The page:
It's been some time since the Longhorns have had a legitimate fullback. Former Marine Ahmard Hall was the last and the Longhorns didn't use a fullback often in the 2005 season. The last fullback to play extensively was Cedric Benson's personal lead blocker, Will Matthews, in 2004. As the Longhorns attempt to resurrect the running game, Bergeron will be a major part of the effort as a fullback, H-back, and possible short-yardage specialist.
At around six feet tall and 230 pounds, Bergeron has remarkable feet for a large back and quickness similar to Cody Johnson. Watching him run, it's hard to believe that he is a 230-pound running back because he moves like someone much lighter. Timed at 4.6 in the 40 at the NUC ($) before his junior season, Bergeron drew interest from power-running teams like Tennessee, Wisconsin, and Michigan State and will be able to play a variety of positions and even split out as a receiver to take advantage of his solid speed and soft hands. Described as a solid blocker by his head coach ($), it would be interesting to see some film on Bergeron as a blocker because his highlight film does not include any tape of him as a lead blocker.
He's also incredibly strong, reporting a max bench press of 375 pounds and a squat of 560 pounds. After dropping some weight during the last year, Bergeron has a college-ready body and could contribute during his freshman season, though having a player like Barrett Matthews in front of him on the depth chart could keep him from playing right away.
Overall, versatility is the name of the game for Bergeron and he provides with the capability to play numerous positions at a high level.
Coach Robinson again on Bergeron as a football player:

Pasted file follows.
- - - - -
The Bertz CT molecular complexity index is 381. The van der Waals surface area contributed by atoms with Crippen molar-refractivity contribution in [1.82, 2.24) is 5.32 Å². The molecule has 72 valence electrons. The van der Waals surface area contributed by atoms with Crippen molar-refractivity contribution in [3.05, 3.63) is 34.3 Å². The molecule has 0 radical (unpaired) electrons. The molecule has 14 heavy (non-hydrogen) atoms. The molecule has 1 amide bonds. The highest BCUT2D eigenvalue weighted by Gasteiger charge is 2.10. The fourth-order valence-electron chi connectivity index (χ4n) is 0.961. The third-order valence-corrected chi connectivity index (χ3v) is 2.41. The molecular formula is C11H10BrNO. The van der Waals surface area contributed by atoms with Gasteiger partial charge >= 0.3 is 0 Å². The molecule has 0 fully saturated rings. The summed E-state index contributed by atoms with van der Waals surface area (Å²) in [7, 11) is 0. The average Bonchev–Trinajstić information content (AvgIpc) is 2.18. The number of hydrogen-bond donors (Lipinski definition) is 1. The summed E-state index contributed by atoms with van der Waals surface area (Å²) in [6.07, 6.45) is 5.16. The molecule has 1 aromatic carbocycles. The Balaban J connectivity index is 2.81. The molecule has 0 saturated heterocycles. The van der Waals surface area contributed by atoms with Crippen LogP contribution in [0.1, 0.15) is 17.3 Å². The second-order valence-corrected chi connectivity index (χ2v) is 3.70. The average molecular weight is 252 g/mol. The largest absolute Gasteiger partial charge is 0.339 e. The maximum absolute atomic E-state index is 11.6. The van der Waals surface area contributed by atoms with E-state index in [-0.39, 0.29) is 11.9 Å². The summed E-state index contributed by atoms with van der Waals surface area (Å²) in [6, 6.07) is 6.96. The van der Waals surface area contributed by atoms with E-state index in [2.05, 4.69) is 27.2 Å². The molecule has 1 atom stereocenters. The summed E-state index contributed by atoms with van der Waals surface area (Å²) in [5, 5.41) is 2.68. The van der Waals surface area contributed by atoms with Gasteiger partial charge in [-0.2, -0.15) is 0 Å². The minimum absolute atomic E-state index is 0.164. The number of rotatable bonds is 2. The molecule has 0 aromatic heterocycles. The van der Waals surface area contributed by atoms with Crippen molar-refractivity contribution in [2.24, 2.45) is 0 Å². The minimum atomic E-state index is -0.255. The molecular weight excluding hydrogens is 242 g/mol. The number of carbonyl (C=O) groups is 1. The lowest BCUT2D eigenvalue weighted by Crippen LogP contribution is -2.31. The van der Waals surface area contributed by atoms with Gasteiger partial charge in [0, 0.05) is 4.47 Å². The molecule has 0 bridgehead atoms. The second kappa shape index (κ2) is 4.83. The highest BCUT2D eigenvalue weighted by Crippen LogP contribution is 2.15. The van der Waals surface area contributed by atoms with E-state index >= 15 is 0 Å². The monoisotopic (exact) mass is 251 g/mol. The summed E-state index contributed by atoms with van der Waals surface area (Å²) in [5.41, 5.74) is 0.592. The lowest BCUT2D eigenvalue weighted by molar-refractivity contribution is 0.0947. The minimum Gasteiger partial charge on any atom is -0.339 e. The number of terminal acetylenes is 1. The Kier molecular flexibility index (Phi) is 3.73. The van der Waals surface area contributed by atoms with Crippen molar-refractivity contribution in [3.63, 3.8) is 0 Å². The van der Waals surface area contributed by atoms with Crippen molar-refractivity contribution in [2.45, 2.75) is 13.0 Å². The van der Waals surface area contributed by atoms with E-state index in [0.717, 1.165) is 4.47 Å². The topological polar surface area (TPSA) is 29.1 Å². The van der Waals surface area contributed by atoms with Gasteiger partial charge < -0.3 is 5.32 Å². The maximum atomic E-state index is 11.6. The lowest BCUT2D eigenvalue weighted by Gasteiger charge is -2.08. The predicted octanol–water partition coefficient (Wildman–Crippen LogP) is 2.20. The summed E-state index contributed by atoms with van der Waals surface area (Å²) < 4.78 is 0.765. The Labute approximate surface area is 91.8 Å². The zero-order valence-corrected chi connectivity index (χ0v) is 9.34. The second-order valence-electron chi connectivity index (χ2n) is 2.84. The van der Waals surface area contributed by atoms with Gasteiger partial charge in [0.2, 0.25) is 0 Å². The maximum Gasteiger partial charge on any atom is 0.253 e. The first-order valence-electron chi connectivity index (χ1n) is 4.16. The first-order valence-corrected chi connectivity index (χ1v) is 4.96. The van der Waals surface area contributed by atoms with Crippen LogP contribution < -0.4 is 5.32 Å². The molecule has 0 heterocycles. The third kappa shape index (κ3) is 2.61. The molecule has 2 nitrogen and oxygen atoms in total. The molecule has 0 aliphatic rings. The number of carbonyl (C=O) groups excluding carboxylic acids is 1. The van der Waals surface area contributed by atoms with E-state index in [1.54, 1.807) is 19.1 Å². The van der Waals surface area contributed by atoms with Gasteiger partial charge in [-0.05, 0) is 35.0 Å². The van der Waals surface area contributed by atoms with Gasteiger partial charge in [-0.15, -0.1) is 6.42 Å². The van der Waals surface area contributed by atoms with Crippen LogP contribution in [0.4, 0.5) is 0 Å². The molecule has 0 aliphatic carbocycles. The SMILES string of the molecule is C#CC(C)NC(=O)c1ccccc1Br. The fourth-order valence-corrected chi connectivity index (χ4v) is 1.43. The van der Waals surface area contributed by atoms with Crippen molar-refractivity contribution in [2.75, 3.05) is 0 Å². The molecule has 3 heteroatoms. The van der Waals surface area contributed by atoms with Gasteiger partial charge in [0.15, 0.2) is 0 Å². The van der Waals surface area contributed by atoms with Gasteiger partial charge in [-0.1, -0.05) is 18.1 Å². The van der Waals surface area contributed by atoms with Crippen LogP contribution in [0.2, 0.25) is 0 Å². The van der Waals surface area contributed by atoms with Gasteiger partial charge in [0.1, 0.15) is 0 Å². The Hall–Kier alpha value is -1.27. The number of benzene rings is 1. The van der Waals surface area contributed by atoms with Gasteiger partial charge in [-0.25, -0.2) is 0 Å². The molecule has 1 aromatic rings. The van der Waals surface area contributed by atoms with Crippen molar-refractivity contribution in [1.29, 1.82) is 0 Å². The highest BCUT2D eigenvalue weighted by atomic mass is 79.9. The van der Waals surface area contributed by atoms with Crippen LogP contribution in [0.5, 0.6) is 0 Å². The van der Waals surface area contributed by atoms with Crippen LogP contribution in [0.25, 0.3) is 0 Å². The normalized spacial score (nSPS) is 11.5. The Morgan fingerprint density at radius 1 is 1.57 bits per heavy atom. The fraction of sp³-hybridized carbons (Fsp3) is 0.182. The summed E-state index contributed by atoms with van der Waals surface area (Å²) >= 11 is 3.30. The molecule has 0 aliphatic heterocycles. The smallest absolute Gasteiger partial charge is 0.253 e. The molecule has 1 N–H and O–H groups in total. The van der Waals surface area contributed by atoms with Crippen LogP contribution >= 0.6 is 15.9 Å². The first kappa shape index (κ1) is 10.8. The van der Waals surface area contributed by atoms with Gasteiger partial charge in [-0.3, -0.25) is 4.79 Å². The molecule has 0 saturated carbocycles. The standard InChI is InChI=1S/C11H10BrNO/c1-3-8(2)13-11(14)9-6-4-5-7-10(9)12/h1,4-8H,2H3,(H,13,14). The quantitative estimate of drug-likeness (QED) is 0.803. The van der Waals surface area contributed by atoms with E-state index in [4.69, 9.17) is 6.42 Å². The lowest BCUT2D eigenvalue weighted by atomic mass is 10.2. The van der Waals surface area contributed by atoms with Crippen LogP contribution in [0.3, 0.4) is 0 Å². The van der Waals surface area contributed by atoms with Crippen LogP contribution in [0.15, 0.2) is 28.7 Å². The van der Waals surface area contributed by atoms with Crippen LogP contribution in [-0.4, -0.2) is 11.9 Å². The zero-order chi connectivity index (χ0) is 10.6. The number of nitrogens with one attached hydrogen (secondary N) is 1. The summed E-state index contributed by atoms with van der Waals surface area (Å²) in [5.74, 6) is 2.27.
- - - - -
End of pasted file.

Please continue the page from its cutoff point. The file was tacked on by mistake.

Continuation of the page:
Joe's a multi-dimensional back. We call him a triple threat. Not only can he run, he can catch ball out of backfield, he also can block. In the Texas system, he'll play h-back, which allows him to do what he does best.
He's going to line up and run the ball, line up in slot, catch ball on play action passes. Then when they need that one yard, he can lead for the quarterback or the tailback. He's an unselfish player, which is probably his best quality. He's unselfish and talented.
Joe Bergeron Highlights (via 247SportsStudio)
- Conditioning -- For a guy with the "big back" label and a future mostly as a blocking back at Texas, Bergeron worked hard after his junior season to redistribute some of his weight and get into better condition, dropping about 10 pounds and increasing his speed in the process.
- Size/speed combination -- Much like Cody Johnson, Bergeron has well above-average speed for a back of his size and possesses the mass to absolutely punish safeties in the hole. It's impressive to see Bergeron run away from defensive backs in high school and he has enough burst from a stand-still that he was effective in a gun-run/zone scheme at North Mesquite.